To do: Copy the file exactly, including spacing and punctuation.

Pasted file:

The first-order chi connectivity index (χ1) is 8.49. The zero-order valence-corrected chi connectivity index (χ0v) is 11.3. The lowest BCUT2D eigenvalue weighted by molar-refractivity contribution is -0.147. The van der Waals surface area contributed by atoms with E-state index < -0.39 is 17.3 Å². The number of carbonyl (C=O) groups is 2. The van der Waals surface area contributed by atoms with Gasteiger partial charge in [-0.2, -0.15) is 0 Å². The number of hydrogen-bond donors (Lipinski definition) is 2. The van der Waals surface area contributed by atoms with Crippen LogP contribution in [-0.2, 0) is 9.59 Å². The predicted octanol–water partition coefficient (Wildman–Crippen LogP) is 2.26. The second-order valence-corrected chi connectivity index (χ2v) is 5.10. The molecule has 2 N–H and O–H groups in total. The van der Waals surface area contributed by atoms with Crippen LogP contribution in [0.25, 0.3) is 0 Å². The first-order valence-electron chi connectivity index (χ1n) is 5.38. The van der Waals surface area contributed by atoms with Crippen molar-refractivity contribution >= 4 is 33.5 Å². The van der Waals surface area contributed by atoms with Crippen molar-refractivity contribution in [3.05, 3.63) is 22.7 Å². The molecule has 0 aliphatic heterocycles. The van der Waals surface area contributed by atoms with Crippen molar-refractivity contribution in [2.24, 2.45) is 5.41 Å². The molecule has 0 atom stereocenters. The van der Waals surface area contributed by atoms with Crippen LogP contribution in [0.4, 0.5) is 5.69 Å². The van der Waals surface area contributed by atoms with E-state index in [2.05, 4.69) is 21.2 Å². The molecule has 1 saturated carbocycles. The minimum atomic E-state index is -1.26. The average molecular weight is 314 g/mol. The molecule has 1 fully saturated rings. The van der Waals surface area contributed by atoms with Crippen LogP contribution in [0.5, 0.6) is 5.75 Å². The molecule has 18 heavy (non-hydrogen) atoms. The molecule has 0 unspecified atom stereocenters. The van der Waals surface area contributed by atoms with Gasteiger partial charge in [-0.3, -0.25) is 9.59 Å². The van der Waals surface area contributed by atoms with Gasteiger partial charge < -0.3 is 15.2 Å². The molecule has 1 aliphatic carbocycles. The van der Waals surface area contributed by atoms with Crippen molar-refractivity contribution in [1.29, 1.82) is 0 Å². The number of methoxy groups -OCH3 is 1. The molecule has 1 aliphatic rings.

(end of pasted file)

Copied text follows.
The first-order chi connectivity index (χ1) is 8.49. The zero-order valence-corrected chi connectivity index (χ0v) is 11.3. The lowest BCUT2D eigenvalue weighted by molar-refractivity contribution is -0.147. The van der Waals surface area contributed by atoms with E-state index < -0.39 is 17.3 Å². The number of carbonyl (C=O) groups is 2. The van der Waals surface area contributed by atoms with Gasteiger partial charge in [-0.2, -0.15) is 0 Å². The number of hydrogen-bond donors (Lipinski definition) is 2. The van der Waals surface area contributed by atoms with Crippen LogP contribution in [-0.2, 0) is 9.59 Å². The predicted octanol–water partition coefficient (Wildman–Crippen LogP) is 2.26. The second-order valence-corrected chi connectivity index (χ2v) is 5.10. The molecule has 2 N–H and O–H groups in total. The van der Waals surface area contributed by atoms with Crippen LogP contribution in [0.25, 0.3) is 0 Å². The first-order valence-electron chi connectivity index (χ1n) is 5.38. The van der Waals surface area contributed by atoms with Crippen molar-refractivity contribution >= 4 is 33.5 Å². The van der Waals surface area contributed by atoms with Crippen molar-refractivity contribution in [3.05, 3.63) is 22.7 Å². The molecule has 0 aliphatic heterocycles. The van der Waals surface area contributed by atoms with Crippen molar-refractivity contribution in [2.24, 2.45) is 5.41 Å². The molecule has 0 atom stereocenters. The van der Waals surface area contributed by atoms with Crippen LogP contribution in [0.4, 0.5) is 5.69 Å². The van der Waals surface area contributed by atoms with E-state index in [2.05, 4.69) is 21.2 Å². The molecule has 1 saturated carbocycles. The minimum atomic E-state index is -1.26. The average molecular weight is 314 g/mol. The molecule has 1 fully saturated rings. The van der Waals surface area contributed by atoms with Crippen LogP contribution in [0.5, 0.6) is 5.75 Å². The molecule has 18 heavy (non-hydrogen) atoms. The molecule has 0 unspecified atom stereocenters. The van der Waals surface area contributed by atoms with Gasteiger partial charge in [-0.3, -0.25) is 9.59 Å². The van der Waals surface area contributed by atoms with Gasteiger partial charge < -0.3 is 15.2 Å². The molecule has 1 aliphatic carbocycles. The van der Waals surface area contributed by atoms with Crippen molar-refractivity contribution in [1.29, 1.82) is 0 Å². The number of methoxy groups -OCH3 is 1. The molecule has 1 aliphatic rings.